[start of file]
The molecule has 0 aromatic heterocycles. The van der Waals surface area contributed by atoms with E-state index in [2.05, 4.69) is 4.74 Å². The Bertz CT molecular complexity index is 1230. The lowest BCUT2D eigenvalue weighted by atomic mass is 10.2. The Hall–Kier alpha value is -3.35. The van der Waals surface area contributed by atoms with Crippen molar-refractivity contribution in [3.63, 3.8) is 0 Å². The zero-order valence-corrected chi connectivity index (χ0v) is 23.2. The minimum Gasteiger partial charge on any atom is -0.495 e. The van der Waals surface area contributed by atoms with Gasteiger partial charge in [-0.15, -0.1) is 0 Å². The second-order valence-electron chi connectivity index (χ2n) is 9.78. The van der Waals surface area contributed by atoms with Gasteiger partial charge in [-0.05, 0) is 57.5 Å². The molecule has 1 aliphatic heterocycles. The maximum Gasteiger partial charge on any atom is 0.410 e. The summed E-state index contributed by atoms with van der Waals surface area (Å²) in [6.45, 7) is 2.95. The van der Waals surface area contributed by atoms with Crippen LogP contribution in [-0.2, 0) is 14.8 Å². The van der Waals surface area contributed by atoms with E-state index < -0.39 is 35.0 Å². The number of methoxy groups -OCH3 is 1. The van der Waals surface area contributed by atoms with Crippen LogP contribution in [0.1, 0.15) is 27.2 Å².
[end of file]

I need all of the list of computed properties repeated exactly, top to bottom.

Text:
The molecule has 0 aromatic heterocycles. The van der Waals surface area contributed by atoms with E-state index in [2.05, 4.69) is 4.74 Å². The Bertz CT molecular complexity index is 1230. The lowest BCUT2D eigenvalue weighted by atomic mass is 10.2. The Hall–Kier alpha value is -3.35. The van der Waals surface area contributed by atoms with Crippen molar-refractivity contribution in [3.63, 3.8) is 0 Å². The zero-order valence-corrected chi connectivity index (χ0v) is 23.2. The minimum Gasteiger partial charge on any atom is -0.495 e. The van der Waals surface area contributed by atoms with Gasteiger partial charge in [-0.15, -0.1) is 0 Å². The second-order valence-electron chi connectivity index (χ2n) is 9.78. The van der Waals surface area contributed by atoms with Gasteiger partial charge in [-0.05, 0) is 57.5 Å². The molecule has 1 aliphatic heterocycles. The maximum Gasteiger partial charge on any atom is 0.410 e. The summed E-state index contributed by atoms with van der Waals surface area (Å²) in [6.45, 7) is 2.95. The van der Waals surface area contributed by atoms with Crippen LogP contribution in [-0.2, 0) is 14.8 Å². The van der Waals surface area contributed by atoms with E-state index < -0.39 is 35.0 Å². The number of methoxy groups -OCH3 is 1. The van der Waals surface area contributed by atoms with Crippen LogP contribution in [0.1, 0.15) is 27.2 Å².